Working in and around the mortgage industry for much of my career with lenders of all sizes and characteristics has revealed many similarities. Sure, there are differences, though a mortgage loan is a mortgage loan, and a homeowner is a homeowner. That last point is very important: the business we are in is about helping people become homeowners.
Intricately and deeply woven into the fabric of our country, homeownership defines who we are as a people and as a nation. More practically, it is the single most important means of building individual wealth. More realistically, it is also in jeopardy. While community banks and credit unions have their differences, both are community lenders facing enormous regulatory pressures on many fronts, including mortgage lending. Their ability to do what they do well-put people in homes-is likely to be hindered by the intensity of the regulatory environment. It is also an opportunity to work and learn together about successfully lending in the next era of housing finance.
Here's the reality: 2014 rings in a host of new mortgage regulations, including the Qualified Mortgage (QM) Rule that works in conjunction with the yet unfinished Qualified Residential Mortgage Rules (QRM). Boiled down, the intent of QM and QRM is this: loans will only be made to borrowers who can repay them by lenders who have a vested interest in ensuring they do. This is the very definition of lending-make only those loans that will be paid back. The deleterious effect these regulations will have on housing finance and the economy is ample reason credit unions and community bankers should put aside their differences and work together to lessen their impact.
Four Things To Think About
The QM and QRM rules should not apply to community lenders for several reasons:
1) Guilt by association. There were, with the emphasis on were, bad actors in the mortgage business before the housing crisis. Most of them scurried off when the collapse began. Yet, like the classroom full of good students who are punished for the actions of the few troublemakers, community lenders are being sentenced to QM and QRM detention. Picking on those that did not cause the problems makes as much sense in this context as it does in every similar situation. QM and QRM are intended for troublemakers who no longer exist, making them de facto irrelevant.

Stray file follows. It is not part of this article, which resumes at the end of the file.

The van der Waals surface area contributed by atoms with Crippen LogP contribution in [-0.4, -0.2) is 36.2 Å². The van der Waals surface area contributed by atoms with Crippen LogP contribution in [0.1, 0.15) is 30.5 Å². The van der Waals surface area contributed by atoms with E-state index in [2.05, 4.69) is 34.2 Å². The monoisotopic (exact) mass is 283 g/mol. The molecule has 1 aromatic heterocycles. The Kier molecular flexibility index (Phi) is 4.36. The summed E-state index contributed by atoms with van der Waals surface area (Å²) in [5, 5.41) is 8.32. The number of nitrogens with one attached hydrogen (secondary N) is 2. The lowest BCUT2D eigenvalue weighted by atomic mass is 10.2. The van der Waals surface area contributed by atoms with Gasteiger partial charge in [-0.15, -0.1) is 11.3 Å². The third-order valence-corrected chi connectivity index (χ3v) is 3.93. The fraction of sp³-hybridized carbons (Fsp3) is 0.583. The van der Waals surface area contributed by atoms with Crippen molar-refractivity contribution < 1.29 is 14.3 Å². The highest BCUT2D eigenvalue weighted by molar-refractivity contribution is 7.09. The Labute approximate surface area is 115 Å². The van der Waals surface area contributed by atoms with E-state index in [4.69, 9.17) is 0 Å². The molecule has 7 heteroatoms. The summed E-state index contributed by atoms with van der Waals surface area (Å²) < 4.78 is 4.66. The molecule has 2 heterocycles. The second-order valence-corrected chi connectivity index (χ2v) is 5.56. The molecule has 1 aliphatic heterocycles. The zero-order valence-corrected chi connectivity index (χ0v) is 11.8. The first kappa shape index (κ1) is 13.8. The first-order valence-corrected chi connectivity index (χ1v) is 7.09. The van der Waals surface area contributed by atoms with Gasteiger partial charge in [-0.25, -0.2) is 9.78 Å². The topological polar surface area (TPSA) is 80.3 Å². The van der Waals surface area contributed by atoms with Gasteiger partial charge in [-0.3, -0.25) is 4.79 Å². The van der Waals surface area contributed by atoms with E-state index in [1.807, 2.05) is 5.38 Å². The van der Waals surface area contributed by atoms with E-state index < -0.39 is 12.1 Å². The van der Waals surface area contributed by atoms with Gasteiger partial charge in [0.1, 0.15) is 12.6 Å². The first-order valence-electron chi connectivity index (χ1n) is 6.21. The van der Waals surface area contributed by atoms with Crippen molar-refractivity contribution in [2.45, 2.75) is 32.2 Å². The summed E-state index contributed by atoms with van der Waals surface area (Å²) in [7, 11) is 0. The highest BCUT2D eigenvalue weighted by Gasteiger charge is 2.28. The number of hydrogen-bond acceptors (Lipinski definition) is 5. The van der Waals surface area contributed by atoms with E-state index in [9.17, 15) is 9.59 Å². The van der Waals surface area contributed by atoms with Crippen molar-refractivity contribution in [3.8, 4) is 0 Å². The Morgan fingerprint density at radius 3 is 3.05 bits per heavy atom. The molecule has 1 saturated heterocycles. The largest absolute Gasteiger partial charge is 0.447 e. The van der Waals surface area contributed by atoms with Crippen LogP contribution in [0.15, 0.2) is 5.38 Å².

2) Business Model. Business model defines how lenders lend. Most community lenders are first-party lenders meaning a relationship likely pre-dates the mortgage transaction. Community lenders have every incentive to make loans to borrowers who will repay. Making a loan a borrower cannot repay affects the broader customer relationship and puts its future at substantial risk. The QM Rules are irrelevant for community lenders because community lenders, by definition, lend to those with the ability to repay.
3) Product mix. Product mix defines what lenders offer. Community lenders, for the most part, did not make the types of loans that led to the housing crisis and the recession. Why? Just like the how of lending, offering products that set borrowers up for default is simply not in their best interest. Conventional/conforming loans are boring, unexciting and safe. Banks and credit unions specialize in them because they perform. The QM Rules are irrelevant because banks and credit unions do not offer these products.
4) Skin in their communities is skin in the game. QRM Rules require lenders to retain a portion of the credit risk on every mortgage they sell. The so-called skin in the game approach is meant to ensure lenders will only make loans that will be repaid. (An interesting concept, though impractical in practice since it will severely restrict every lender's capacity.) It also overlooks a fundamental characteristic of many community lenders: they already have skin in the game because they have local mortgage loans on their books. Skin in the community in the form of local loans on their books is skin in the game. Fifty-four percent of credit union loans, for instance, are real estate related. QRM requires even more investment, which will restrict lending and limit homeownership, one of the most important engines of our economy.
Good Thought, Wrong Approach
Size of institution or number of loans granted are measures that have been or are being considered for exemption from QM and QRM. Good thought, wrong approach. The type of lending in which an institution engages is the better basis for an exemption, and, on that basis, credit unions and community banks have something very much in common, and something worth fighting for together.
Back to the most important reason for banding together: the reason we lend. Helping consumers achieve the American dream of homeownership is what credit unions, community banks do. The combination of QM and QRM is difficult for lenders and expensive for borrowers. Financing a home is harder and more costly than ever before.
The true cost of regulation, which is borne by borrowers, is masked by today's low rates. QM and QRM add to the cost and availability of credit. This reason, more than any other, is reason enough to put aside differences and work together to lessen the impact of these latest changes. There's time to extend the olive branch, though not much. Why wait?
Michael Detwiler is CEO of Mortgage Cadence LLC. For info: www.mortgagecadence.com.